The American Presidency Project
John T. Woolley & Gerhard Peters • Santa Barbara, California return to original document
• Abraham Lincoln
Proclamation 81 - Declaring a Blockade of Ports in Rebellious States
April 19, 1861
By the President of the United States of America
A Proclamation

Whereas an insurrection against the Government of the United States has broken out in the States of South Carolina, Georgia, Alabama, Florida, Mississippi, Louisiana, and Texas, and the laws of the United States for the collection of the revenue can not be effectually executed therein conformably to that provision of the Constitution which requires duties to be uniform throughout the United States; and

Whereas a combination of persons engaged in such insurrection have threatened to grant pretended letters of marque to authorize the bearers thereof to commit assaults on the lives, vessels, and property of good citizens of the country lawfully engaged in commerce on the high seas and in waters of the United States; and

Whereas an Executive proclamation has been already issued requiring the persons engaged in these disorderly proceedings to desist therefrom, calling out a militia force for the purpose of repressing the same, and convening Congress in extraordinary session to deliberate and determine thereon:

Now, therefore, I, Abraham Lincoln, President of the United States, with a view to the same purposes before mentioned and to the protection of the public peace and the lives and property of quiet and orderly citizens pursuing their lawful occupations until Congress shall have assembled and deliberated on the said unlawful proceedings or until the same shall have ceased, have further deemed it advisable to set on foot a blockade of the ports within the States aforesaid, in pursuance of the laws of the United States and of the law of nations in such case provided. For this purpose a competent force will be posted so as to prevent entrance and exit of vessels from the ports aforesaid. If, therefore, with a view to violate such blockade, a vessel shall approach or shall attempt to leave either of the said ports, she will be duly warned by the commander of one of the blockading vessels, who will indorse on her register the fact and date of such warning, and if the same vessel shall again attempt to enter or leave the blockaded port she will be captured and sent to the nearest convenient port for such proceedings against her and her cargo as prize as may be deemed advisable.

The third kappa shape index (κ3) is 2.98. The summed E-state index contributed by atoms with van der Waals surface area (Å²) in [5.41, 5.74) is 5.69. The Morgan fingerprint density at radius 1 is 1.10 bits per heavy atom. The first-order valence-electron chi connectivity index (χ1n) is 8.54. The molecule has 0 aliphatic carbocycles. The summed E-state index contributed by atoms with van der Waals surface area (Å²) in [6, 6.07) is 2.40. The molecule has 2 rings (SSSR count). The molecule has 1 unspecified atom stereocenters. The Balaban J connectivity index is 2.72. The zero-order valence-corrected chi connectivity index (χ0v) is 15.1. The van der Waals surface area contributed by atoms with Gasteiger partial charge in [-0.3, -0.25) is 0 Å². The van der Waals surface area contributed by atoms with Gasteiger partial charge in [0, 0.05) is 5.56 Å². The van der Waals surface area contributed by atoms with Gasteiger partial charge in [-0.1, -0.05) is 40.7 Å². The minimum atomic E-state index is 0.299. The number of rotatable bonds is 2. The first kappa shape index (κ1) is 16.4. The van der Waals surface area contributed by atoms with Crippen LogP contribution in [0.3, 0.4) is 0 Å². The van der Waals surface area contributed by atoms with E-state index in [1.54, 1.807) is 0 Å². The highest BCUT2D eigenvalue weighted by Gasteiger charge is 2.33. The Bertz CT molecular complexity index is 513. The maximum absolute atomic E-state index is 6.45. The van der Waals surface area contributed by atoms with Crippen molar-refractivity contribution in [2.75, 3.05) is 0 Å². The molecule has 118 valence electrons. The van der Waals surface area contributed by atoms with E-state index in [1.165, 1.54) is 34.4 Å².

And I hereby proclaim and declare that if any person, under the pretended authority of the said States or under any other pretense, shall molest a vessel of the United States or the persons or cargo on board of her, such person will be held amenable to the laws of the United States for the prevention and punishment of piracy.

In witness whereof I have hereunto set my hand and caused the seal of the United States to be affixed.

Done at the city of Washington, this 19th day of April, A.D. 1861, and of the Independence of the United States the eighty-fifth.

ABRAHAM LINCOLN.

By the President:

WILLIAM H. SEWARD, Secretary of State .

Citation: Abraham Lincoln: "Proclamation 81 - Declaring a Blockade of Ports in Rebellious States", April 19, 1861. Online by Gerhard Peters and John T. Woolley, The American Presidency Project. http://www.presidency.ucsb.edu/ws/?pid=70101.
 
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